This guidance document presents the set of desirable characteristics for repositories agreed to by Federal agencies, reflecting the input that OSTP and SOS received and evaluated. It addresses a nearterm need to provide greater consistency across agencies, recognizing that future steps will be needed to better coordinate data storage and management to make data from Federally funded research more findable, accessible, interoperable, and reusable (FAIR), 4 as well as more equitable, inclusive, secure, and trustworthy. The endeavor to improve public access to Federally-supported research makes for a more open government, facilitates evidence-based decision making, and yields greater returns on Americans’ investments in R&D. This guidance document constitutes one set of tools that agencies can use to advance those goals….”


WHA clinical trial resolution: draft text now public

“The World Health Organization today published the draft text of the clinical trial resolution being debated at the ongoing World Health Assembly.



The resolution’s overall aim is to improve the coordination, design, conduct and reporting of clinical trials worldwide. It was partly spurred by the realisation that hundreds – maybe thousands – of Covid clinical trials have ended up as costly research waste….


Promoting, as appropriate, measures to facilitate the timely reporting of both positive and negative interpretable clinical trial results in alignment with the WHO joint statement on public disclosure of results from clinical trials and the WHO joint statement on transparency and data integrity, including through registering the results on a publicly available clinical trial registry within the [global trial registry network] ICTRP, and encouraging timely publication of the trial results preferably in an open-access publication.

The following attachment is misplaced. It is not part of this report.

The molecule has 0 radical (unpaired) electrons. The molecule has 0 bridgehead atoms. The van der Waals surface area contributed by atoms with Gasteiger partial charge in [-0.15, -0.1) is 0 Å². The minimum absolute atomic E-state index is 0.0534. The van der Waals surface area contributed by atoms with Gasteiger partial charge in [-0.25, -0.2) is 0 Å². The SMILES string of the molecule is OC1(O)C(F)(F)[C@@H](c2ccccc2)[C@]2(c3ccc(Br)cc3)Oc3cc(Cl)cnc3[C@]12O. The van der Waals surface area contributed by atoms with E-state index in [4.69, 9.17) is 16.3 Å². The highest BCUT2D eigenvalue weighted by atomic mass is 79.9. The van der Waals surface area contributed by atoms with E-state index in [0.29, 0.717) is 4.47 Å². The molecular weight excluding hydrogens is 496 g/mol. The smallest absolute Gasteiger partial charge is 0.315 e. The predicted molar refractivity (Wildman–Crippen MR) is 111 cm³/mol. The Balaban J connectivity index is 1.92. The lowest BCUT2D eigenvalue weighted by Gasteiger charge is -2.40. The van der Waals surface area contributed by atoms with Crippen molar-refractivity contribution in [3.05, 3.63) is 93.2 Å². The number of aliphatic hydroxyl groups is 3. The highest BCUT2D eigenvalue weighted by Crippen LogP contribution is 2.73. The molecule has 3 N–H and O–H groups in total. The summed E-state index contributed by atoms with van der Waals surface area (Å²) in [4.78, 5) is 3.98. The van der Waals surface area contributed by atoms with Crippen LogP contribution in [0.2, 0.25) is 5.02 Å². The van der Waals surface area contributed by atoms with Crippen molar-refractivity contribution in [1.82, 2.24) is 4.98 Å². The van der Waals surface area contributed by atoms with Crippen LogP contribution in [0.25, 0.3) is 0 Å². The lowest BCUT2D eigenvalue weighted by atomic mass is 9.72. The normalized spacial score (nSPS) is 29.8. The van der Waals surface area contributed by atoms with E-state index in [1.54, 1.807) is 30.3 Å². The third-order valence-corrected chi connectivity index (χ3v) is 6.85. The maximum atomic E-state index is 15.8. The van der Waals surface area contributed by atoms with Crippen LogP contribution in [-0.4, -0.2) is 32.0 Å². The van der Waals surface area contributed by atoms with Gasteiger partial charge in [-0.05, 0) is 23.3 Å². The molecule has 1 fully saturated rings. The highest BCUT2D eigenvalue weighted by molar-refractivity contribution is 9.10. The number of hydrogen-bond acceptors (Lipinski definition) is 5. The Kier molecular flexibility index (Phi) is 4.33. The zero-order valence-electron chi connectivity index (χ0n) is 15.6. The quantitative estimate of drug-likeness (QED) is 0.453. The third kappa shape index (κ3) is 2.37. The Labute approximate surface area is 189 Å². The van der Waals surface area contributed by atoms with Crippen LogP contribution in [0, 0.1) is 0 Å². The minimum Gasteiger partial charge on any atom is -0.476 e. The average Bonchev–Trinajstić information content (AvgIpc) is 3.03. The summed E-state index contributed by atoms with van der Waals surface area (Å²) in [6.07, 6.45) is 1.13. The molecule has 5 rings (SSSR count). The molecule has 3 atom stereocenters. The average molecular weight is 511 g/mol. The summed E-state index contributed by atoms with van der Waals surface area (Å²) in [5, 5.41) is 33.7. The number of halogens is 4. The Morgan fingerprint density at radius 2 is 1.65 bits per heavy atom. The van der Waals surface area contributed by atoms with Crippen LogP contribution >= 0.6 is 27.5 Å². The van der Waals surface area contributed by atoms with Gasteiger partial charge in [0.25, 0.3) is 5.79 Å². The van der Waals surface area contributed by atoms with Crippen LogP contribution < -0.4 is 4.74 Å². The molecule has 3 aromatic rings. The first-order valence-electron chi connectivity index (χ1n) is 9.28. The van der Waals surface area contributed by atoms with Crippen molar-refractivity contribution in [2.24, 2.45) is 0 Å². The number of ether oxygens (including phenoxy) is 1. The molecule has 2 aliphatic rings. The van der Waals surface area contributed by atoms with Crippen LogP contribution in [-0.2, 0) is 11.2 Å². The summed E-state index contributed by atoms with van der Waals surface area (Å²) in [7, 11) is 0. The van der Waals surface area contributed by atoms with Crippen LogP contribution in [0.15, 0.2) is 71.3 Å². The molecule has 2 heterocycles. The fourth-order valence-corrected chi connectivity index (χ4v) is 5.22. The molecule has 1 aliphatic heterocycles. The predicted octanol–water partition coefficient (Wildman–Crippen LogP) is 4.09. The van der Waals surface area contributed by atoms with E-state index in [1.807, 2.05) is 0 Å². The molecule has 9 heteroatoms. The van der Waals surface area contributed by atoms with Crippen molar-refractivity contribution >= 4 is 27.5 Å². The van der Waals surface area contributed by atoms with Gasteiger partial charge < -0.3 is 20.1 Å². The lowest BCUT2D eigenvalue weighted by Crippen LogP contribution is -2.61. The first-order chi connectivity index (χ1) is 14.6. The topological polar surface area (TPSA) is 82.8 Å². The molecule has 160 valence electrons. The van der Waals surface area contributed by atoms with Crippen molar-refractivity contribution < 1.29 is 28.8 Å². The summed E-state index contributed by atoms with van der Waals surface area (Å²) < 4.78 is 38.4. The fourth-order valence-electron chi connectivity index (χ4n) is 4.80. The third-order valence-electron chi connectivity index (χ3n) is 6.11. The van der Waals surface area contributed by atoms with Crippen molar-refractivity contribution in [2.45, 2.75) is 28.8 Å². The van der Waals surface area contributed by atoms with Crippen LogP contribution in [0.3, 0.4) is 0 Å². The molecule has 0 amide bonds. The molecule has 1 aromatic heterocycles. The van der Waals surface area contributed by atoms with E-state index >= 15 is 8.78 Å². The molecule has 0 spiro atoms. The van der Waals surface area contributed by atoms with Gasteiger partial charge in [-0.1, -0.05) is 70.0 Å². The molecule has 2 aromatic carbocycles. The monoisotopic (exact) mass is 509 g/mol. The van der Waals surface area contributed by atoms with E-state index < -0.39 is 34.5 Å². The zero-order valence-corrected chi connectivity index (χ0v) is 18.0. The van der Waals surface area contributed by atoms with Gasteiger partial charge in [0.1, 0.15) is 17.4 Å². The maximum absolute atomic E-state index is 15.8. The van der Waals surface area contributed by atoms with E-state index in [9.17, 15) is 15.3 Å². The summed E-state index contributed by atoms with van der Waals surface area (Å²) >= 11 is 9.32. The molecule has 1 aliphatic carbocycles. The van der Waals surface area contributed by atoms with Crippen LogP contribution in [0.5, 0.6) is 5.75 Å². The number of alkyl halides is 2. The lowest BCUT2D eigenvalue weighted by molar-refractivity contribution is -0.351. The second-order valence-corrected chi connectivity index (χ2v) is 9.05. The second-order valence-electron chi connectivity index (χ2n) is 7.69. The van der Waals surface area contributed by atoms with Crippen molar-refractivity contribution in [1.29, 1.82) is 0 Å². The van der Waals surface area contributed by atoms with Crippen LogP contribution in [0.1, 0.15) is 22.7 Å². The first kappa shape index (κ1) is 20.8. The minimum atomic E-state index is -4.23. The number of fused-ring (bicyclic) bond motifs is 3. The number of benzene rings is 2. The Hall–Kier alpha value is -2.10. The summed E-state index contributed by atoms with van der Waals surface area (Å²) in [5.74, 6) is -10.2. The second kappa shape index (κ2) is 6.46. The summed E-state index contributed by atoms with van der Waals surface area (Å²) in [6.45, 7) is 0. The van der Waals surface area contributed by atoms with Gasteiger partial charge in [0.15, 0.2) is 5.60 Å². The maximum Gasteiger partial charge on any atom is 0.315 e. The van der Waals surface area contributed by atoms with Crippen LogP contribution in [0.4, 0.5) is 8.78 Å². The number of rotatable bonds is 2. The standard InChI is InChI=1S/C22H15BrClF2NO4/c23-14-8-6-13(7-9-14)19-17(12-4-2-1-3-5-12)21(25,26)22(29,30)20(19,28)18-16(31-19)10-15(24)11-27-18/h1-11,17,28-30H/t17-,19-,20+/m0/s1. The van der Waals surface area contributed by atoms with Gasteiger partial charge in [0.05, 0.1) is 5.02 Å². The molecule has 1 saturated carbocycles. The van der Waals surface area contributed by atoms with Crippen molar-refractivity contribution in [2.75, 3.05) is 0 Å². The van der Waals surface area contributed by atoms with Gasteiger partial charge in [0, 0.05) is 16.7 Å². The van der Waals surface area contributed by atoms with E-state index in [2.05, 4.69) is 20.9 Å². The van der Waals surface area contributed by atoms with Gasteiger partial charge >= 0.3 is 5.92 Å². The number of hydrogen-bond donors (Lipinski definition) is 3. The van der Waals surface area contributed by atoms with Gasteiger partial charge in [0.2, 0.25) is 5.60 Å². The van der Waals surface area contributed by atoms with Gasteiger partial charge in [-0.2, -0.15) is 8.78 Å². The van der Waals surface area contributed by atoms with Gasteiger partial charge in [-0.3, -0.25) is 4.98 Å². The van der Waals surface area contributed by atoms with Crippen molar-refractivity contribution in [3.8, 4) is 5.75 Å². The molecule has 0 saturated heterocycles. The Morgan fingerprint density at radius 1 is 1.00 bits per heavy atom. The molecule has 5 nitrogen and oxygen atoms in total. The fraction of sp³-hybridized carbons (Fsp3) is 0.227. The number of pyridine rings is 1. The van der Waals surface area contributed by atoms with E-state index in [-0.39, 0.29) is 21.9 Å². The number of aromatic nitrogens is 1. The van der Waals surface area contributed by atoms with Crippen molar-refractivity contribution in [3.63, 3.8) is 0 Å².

Exploring measures during public health emergencies of international concern to encourage researchers to rapidly and responsibly share interpretable results of clinical trials, including negative results, with national regulatory bodies or other appropriate authorities, including WHO for clinical guideline development and emergency use listing (EUL), to support rapid regulatory decision-making and emergency adaptation of clinical and public health guidelines as appropriate, including through pre-print publication. …”


Community workshop to respond to UNESCO’s global call for best practices in open science

“Further to the adoption of the UNESCO Recommendation on Open Science in November 2021, UNESCO is launching a Global Call for Best Practices in Open Science. This call aims to collect best practices in open science at individual, institutional, national, regional, and international levels with a particular focus on the seven priority areas of action highlighted in the Recommendation.

Invest in Open Infrastructure (IOI) has been working to conduct research to provide strategic support and investment guidance to funders, budget holders, policymakers, and other stakeholders on investing in open infrastructure for scholarship and research. To this end, we wish to work with our community to contribute to this Global Call, to gather our experiences to identify best practices in supporting, adopting, using, and contributing to open infrastructure.